Digital media and technology are ubiquitous today, which means we are presented with an inexhaustible series of messages and opportunities to be entertained and informed. The resulting state of information intensity is generally considered to be a major benefit of living in our age, and to some extent even necessary to modern life. This being the case, what are the ways that we actually use this technology? At a high level, there are three broad categories of intention behind our use of technology, and they are not all good for us.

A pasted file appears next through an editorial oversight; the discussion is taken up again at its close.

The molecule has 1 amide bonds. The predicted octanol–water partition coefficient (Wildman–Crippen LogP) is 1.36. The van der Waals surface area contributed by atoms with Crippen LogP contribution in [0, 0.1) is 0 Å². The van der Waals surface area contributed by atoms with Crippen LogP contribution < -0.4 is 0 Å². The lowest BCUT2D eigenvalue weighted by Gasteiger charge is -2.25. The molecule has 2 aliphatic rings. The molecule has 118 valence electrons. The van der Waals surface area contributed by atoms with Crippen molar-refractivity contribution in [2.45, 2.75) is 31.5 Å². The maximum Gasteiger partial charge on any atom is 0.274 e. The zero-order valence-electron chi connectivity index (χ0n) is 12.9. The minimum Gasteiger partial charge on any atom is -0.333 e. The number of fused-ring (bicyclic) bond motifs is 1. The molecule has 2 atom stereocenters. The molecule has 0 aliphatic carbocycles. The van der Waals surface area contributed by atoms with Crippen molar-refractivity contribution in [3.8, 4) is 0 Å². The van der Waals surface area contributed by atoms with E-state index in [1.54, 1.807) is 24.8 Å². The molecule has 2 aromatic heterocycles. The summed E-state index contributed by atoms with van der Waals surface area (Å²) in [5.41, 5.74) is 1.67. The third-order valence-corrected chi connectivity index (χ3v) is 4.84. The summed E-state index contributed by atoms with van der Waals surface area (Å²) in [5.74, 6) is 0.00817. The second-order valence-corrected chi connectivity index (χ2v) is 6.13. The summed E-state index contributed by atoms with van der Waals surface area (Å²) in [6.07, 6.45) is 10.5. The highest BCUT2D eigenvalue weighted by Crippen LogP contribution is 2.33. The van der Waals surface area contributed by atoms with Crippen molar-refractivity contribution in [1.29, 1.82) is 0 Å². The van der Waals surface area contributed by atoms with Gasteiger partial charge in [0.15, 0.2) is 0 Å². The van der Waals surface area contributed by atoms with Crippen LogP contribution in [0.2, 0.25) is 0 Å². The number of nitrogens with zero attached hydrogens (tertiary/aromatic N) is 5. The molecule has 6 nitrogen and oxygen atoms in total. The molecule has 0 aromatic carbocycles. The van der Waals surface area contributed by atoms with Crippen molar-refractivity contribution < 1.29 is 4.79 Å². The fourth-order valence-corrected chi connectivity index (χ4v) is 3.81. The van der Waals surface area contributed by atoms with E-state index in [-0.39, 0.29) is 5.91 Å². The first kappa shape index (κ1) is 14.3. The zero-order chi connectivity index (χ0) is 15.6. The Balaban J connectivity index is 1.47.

A common use for media and technology is to distract ourselves from the present moment. In an uncertain world, the chance to be distracted from our worries and the pressures of life is often welcome. Media and technology can provide us with a temporary escape from reality, but like with addictive drugs, the pressing concerns of life don’t disappear — though when we are distracted with Twitter or Netflix they may fade into the unnoticed background for a while. Distraction (and remedy to boredom) is perhaps the worst use of technology because we pay for it with our most valuable asset –time– and we get little of value in the exchange. An example of this negative outcome from technology is Internet AddictionDisorder (IAD), recognized by the Chinese government as a major threat to its youth population. On a smaller scale, how many of us are guilty of spending time in essentially pointless browsing of the limitless possibilities of the Internet, or of compulsively checking Facebook and email? Is the compounded effect (and opportunity cost) of this pattern of behavior really in our best interest?